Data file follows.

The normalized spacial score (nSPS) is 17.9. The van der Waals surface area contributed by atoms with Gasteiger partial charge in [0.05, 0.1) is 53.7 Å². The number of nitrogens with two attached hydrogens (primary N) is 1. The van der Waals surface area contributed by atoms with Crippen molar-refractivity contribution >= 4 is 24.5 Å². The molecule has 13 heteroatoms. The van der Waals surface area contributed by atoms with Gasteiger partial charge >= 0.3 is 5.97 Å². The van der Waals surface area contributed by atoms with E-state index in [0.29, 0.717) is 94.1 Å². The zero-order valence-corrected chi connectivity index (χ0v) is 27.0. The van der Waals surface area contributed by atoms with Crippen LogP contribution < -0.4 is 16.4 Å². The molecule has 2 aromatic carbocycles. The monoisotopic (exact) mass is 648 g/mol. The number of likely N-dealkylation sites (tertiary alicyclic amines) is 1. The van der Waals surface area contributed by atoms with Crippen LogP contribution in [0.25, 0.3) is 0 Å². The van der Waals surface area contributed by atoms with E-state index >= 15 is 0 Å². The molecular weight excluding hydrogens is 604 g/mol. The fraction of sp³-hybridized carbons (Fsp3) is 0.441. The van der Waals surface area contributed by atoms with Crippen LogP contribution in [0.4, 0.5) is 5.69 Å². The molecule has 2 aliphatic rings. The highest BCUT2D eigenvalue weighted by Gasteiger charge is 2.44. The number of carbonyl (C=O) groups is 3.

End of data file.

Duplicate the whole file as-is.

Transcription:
The normalized spacial score (nSPS) is 17.9. The van der Waals surface area contributed by atoms with Gasteiger partial charge in [0.05, 0.1) is 53.7 Å². The number of nitrogens with two attached hydrogens (primary N) is 1. The van der Waals surface area contributed by atoms with Crippen molar-refractivity contribution >= 4 is 24.5 Å². The molecule has 13 heteroatoms. The van der Waals surface area contributed by atoms with Gasteiger partial charge >= 0.3 is 5.97 Å². The van der Waals surface area contributed by atoms with E-state index in [0.29, 0.717) is 94.1 Å². The zero-order valence-corrected chi connectivity index (χ0v) is 27.0. The van der Waals surface area contributed by atoms with Crippen LogP contribution < -0.4 is 16.4 Å². The molecule has 2 aromatic carbocycles. The monoisotopic (exact) mass is 648 g/mol. The number of likely N-dealkylation sites (tertiary alicyclic amines) is 1. The van der Waals surface area contributed by atoms with Crippen LogP contribution in [0.25, 0.3) is 0 Å². The van der Waals surface area contributed by atoms with E-state index >= 15 is 0 Å². The molecular weight excluding hydrogens is 604 g/mol. The fraction of sp³-hybridized carbons (Fsp3) is 0.441. The van der Waals surface area contributed by atoms with Crippen LogP contribution in [0.4, 0.5) is 5.69 Å². The molecule has 2 aliphatic rings. The highest BCUT2D eigenvalue weighted by Gasteiger charge is 2.44. The number of carbonyl (C=O) groups is 3.